Amazon’s Great Purge – The New York Times


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Today I wish to speak about a semi-mysterious purge of merchandise on Amazon. Shoppers most likely haven’t seen, however these evictions inform us so much about untrustworthy web opinions they usually present each the ability and the restrictions of Amazon.

Researching this made me really feel (once more) that it’s exhausting attempting to keep away from being cheated or manipulated on-line and our favourite web locations aren’t doing sufficient to guard us. Let me clarify what’s occurring.

Who was evicted?

About three weeks in the past, some massive manufacturers on Amazon all of a sudden bought kicked out.

Most folks wouldn’t acknowledge the names of the greater than a dozen Chinese firms, like Mpow and Aukey, that disappeared. But these two promote giant numbers of electronics like cellphone chargers and exterior smartphone batteries. If you’ve clicked “buy” on the primary cellphone charger or wi-fi headphones that you simply noticed on Amazon, it may need come from a kind of now-suspended retailers.

It is uncommon for Amazon in addition off a service provider that sells a lot stuff, however the firm hasn’t mentioned precisely why it made the transfer. Experts on Amazon’s workings, nevertheless, imagine that the sellers have been punished for manipulating buyer opinions. And among the firm’s public statements — this useful one is in Chinese — appear to again that up.

That means some people have been tricked into buying junk products, and merchants who played by the rules were outmatched by those who didn’t. Bogus reviews, in short, hurt us and make Amazon a worse place to shop.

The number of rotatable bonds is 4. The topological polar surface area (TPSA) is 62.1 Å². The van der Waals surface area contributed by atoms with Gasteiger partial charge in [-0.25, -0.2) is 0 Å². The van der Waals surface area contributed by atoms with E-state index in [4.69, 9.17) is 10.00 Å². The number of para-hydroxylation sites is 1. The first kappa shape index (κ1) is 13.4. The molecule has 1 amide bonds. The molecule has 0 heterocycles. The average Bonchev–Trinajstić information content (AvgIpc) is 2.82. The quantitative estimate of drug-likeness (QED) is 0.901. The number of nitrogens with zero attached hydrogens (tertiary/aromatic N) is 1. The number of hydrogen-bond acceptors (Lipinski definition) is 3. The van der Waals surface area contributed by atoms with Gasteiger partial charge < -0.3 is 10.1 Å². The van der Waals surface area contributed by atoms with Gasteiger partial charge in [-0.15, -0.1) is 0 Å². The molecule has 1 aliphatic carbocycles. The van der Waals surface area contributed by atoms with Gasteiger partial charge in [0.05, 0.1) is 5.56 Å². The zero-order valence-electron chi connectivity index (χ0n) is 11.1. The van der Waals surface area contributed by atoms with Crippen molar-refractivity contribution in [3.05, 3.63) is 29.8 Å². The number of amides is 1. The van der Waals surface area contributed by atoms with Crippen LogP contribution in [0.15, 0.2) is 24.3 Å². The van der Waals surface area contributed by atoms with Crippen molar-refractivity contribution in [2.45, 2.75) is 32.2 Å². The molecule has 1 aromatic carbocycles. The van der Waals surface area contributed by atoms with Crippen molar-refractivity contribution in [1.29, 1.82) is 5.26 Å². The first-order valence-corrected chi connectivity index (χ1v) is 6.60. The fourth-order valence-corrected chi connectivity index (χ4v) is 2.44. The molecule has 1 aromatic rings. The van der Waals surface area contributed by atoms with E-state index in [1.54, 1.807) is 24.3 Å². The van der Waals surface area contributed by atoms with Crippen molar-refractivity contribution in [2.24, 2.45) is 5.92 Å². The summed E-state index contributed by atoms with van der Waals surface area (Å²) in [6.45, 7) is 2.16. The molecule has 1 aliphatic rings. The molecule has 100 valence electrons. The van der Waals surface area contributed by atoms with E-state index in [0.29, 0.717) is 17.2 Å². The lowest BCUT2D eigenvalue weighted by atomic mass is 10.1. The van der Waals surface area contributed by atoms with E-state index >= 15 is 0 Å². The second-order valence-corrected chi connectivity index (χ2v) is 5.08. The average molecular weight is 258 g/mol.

Did Amazon catch merchants, or was it pressured into it?

There are two ways of looking at what Amazon did. The first is that Amazon isn’t afraid to punish companies that move a lot of merchandise to protect shoppers from deception.

The less charitable view is that it appeared that Amazon ignored the problem for a long time. And it’s not clear that Amazon discovered the problem on its own.

Vox’s Recode publication reported that pressure from the Federal Trade Commission led to at least one of the seller suspensions. And a computer security recommendation website recently uncovered a database of Amazon merchants organizing payments in return for about 13 million glowing reviews. That disclosure happened just before the Amazon bans came down.

So what now?

I understand if you don’t want to know how the online shopping sausage is made. Most of the time, buying stuff from Amazon and other reputable sites turns out just fine. (If you want to better protect yourself, here is some advice on how to shop safely and reliably.)

Kaziukėnas also suggested that it may be time to stop using reviews as a go-to way to gauge other people’s opinions on products or services. “It’s the internet,” he said. “Nothing is real on the internet.”

And that’s the problem, isn’t it? Wouldn’t it be nicer if we could more confidently click “buy” without worrying that we’ve been misled? Shouldn’t we demand more from Amazon, Yelp, TripAdvisor and Rotten Tomatoes to make sure that feedback is as trustworthy and transparent as possible? We shouldn’t have to put up with fakes and frauds.

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  • Ugh, so much crime: The insurance giant CNA Financial paid what may be a record sum, $40 million, to pay off criminals who locked up its computer networks in a ransomware attack, Bloomberg News reported. And my colleagues Nicole Perlroth and Adam Satariano wrote that Ireland’s health system has been time warped back to the 1970s because of a ransomware attack.

  • When romance means hawking a pair of pajamas: A Chinese social media influencer promised his followers a live webcast of his wedding proposal. Instead, it was a five-hour home-shopping show. That crossed the line even for many Chinese internet users who expect product promotion with their entertainment, my colleague Tiffany May writes.

  • Does this take nostalgia way too far? NO! “Space Jam happened at a moment in time when the internet was still whispering its promise.” This is a weird and lovely appreciation of the clunky old website for a ridiculous 1990s sports movie.

The Durham Bulls minor league baseball team tweeted a photo of a dog wearing a tiny hat. It’s adorable. So were the replies with MORE DOGS (and one happy looking reptile) wearing hats.


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